I would more vehemently claim that the present move by the SEC to restrict issuers from moving to placing restrictions on their stock is actually a move to create a beneficial settlement policy for the Broker Dealers at the very expense of those few firms seeking relief from abuse.

What did the SEC expect to get from Investor comments based on language in the proposal that highlight broker dealer disregard for present laws?

Again from the proposal:

In situations where broker-dealers refused to comply with the issuer demands to disclose the name of customers so that new restricted shares may be issued, the new securities remain unissued.

To this statement, I ask, where is SEC enforcement? Is there present law that allows our Broker-Dealers to refuse compliance with the bylaws of the issuer or the notifications presented by the Nasdaq/NASD in UPC notifications? This statement presents an impression of the inmates running the asylum as the broker-dealers are selectively deciding how they will operate. Is the Congressional mandate about investors safety or broker dealer conveniences?

Finally, I would like to address the present problem of the Broker-Dealers placing restrictions on the securities that have settlement failure abuses.

The SEC has apparently taken acceptance to Broker Dealers who place sell only restrictions on securities with settlement failures in their own self help measures to prevent net capital reserve liabilities. With the industry, and the present book entry process creating this settlement issue, it seems out of context to allow the investor to be placed in harms way as the security is placed under Sell Only restrictions. How would an investor be allowed to protect his/her investment if he cannot purchase shares to offset a seller choosing to sell shares?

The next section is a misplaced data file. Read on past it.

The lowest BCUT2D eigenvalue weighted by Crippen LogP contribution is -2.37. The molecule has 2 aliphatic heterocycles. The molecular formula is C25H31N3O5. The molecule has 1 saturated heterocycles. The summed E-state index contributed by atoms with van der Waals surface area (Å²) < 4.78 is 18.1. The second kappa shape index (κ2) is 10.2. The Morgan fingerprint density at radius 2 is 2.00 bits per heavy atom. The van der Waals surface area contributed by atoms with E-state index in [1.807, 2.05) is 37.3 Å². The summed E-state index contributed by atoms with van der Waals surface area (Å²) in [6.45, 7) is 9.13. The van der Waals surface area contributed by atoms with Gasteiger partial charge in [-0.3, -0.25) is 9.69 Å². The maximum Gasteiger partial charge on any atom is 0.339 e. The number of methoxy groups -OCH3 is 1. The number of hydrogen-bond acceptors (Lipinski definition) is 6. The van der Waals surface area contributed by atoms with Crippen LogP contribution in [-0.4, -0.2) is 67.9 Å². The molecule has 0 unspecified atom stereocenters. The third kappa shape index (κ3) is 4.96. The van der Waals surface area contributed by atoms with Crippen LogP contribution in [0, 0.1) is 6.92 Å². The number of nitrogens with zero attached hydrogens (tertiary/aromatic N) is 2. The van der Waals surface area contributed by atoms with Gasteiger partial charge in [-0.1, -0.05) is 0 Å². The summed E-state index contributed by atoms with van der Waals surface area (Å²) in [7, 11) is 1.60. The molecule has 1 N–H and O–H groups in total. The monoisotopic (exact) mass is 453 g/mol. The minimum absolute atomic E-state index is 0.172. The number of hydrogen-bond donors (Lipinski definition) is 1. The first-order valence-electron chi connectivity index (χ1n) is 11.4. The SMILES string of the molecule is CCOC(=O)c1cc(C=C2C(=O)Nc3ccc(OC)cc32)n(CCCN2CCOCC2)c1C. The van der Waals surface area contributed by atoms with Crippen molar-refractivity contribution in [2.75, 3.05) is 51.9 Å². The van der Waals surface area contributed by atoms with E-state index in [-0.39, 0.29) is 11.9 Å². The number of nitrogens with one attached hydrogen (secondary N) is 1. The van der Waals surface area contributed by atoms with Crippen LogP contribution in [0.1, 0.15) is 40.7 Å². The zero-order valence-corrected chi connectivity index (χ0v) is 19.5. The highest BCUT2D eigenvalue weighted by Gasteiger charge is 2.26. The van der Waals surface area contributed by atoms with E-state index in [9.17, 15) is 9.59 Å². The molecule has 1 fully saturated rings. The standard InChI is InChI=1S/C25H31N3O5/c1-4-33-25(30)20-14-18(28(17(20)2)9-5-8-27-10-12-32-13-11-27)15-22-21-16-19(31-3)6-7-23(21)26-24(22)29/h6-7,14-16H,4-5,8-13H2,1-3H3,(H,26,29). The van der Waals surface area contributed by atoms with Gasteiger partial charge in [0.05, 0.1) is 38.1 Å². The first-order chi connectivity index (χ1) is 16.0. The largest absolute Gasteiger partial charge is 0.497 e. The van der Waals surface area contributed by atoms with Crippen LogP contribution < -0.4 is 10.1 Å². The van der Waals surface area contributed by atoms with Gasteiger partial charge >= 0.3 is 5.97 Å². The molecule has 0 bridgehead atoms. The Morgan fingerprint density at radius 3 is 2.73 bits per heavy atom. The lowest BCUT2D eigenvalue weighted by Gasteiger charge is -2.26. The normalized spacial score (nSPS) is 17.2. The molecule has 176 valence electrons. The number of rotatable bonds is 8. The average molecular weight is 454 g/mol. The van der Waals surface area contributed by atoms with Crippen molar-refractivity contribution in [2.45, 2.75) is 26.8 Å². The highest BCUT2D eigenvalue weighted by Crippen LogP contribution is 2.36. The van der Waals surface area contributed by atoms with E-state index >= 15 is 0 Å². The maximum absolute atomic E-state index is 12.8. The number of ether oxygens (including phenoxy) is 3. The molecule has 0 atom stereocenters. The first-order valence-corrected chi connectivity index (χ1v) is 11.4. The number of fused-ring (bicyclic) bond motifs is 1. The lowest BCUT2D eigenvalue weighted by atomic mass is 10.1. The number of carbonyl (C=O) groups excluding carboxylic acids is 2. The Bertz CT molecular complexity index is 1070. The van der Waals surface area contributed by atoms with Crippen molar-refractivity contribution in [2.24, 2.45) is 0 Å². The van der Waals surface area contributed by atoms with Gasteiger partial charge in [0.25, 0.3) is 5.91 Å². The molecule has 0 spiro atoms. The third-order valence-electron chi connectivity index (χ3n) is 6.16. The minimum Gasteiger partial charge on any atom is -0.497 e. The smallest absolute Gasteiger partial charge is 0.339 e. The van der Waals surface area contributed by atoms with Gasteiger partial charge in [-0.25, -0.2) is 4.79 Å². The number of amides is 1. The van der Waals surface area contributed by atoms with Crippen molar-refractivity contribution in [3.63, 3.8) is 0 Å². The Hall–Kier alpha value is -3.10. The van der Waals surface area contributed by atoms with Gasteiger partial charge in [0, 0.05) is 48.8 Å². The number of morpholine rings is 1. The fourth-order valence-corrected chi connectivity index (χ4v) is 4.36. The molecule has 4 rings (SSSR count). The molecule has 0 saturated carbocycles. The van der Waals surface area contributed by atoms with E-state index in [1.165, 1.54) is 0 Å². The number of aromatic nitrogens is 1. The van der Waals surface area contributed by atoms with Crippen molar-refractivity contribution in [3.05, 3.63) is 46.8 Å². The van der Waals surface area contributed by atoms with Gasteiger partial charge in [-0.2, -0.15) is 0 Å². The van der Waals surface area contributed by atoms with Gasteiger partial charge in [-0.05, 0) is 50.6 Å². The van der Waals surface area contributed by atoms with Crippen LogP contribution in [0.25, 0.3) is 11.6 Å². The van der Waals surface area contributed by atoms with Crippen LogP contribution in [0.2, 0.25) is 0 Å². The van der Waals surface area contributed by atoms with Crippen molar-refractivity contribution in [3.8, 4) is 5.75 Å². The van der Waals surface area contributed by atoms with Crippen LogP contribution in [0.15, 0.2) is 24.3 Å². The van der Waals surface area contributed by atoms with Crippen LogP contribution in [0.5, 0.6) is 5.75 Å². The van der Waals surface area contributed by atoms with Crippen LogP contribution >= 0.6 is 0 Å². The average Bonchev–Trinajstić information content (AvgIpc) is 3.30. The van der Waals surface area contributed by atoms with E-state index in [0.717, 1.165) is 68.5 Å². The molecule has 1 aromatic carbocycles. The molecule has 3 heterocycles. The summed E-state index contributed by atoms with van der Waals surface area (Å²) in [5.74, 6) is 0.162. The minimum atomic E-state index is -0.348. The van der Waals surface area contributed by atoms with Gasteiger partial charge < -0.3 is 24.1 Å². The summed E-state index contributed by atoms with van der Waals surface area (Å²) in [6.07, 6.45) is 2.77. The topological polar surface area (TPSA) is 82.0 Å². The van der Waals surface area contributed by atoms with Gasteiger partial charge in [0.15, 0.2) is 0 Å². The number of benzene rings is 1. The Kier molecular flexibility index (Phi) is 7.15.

The fact that Settlement failures create a capital reserve liability on the books of our firms is due solely to their failure to enforce delivery for settlement. These firms, and the industry, chose to take on the revenues of the trading Commissions with a total disregard for settlement. Once the industry itself was found with a potential costly liability, self help measures are accepted at the detriment of the investing public. One author of this presentation highlighted that it was in my best interest to have sell only restrictions on a stock if that stock was not going to settle. I disagree as that seller will always be a seller but limited access to buyers will force a reduced value in the security.

Has the SEC considered the reason for the Settlement failures and the overselling of these securities? Has the SEC calculated the resultant affects that these settlement failures have had on the investing public? Has the SEC evaluated the affects that Sell Only restrictions will have on the holding shareholders of a fully diluted and devalued stock? Finally, has the Sec considered who, if not investors, would be buying up shares with significant Sell Only restrictions on a particular security?

It is my contention that the SEC, in eliminating the Self-Help measures of the issuers to protect their ability to operate without abuse has been biased in their actions as they allow similar Self-Help measures by the Industry in order to cover up their actions. When major firms like Merrill lynch, Charles Schwab, Morgan Stanley, AG Edwards, Ameritrade, First southwest, and others all place Sell Only restrictions on a single security due to settlement problems, how is that a fair market? Where is this wonderfully efficient clearance and settlement system that the SEC has referenced so frequently in this proposal? Where is the system that Congress mandated that they create to protect the investor?

The SEC has delayed regulation SHO for nearly 5 years as they have watched the settlement system grow into the present failure we see today. This proposal is yet another attempt at hiding the real issue by shooting the messenger. The messenger in this case being small issuers and retail investors fed up with the abuse and manipulation the SEC and NASD recognize but fail to act upon.

The SEC would be negligent in approving any proposal of this nature until they can come up with that system that they keep telling Congress they have. A efficient and accurate settlement system.

Dave Patch